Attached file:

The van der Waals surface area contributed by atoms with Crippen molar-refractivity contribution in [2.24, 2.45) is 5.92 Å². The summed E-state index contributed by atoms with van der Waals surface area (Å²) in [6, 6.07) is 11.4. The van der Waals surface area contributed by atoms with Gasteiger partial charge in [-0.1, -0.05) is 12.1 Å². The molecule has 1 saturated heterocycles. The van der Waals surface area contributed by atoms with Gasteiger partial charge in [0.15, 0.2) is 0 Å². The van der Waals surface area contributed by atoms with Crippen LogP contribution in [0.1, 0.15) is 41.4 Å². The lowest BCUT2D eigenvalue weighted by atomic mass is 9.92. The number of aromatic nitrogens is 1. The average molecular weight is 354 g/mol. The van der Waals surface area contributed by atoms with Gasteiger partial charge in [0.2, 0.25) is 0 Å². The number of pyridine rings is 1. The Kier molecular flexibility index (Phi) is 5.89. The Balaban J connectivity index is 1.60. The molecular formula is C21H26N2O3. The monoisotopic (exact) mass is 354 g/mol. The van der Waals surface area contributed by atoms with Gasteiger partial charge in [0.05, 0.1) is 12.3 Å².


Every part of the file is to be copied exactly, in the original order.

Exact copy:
The van der Waals surface area contributed by atoms with Crippen molar-refractivity contribution in [2.24, 2.45) is 5.92 Å². The summed E-state index contributed by atoms with van der Waals surface area (Å²) in [6, 6.07) is 11.4. The van der Waals surface area contributed by atoms with Gasteiger partial charge in [-0.1, -0.05) is 12.1 Å². The molecule has 1 saturated heterocycles. The van der Waals surface area contributed by atoms with Gasteiger partial charge in [0.15, 0.2) is 0 Å². The van der Waals surface area contributed by atoms with Crippen LogP contribution in [0.1, 0.15) is 41.4 Å². The lowest BCUT2D eigenvalue weighted by atomic mass is 9.92. The number of aromatic nitrogens is 1. The average molecular weight is 354 g/mol. The van der Waals surface area contributed by atoms with Gasteiger partial charge in [0.2, 0.25) is 0 Å². The number of pyridine rings is 1. The Kier molecular flexibility index (Phi) is 5.89. The Balaban J connectivity index is 1.60. The molecular formula is C21H26N2O3. The monoisotopic (exact) mass is 354 g/mol. The van der Waals surface area contributed by atoms with Gasteiger partial charge in [0.05, 0.1) is 12.3 Å².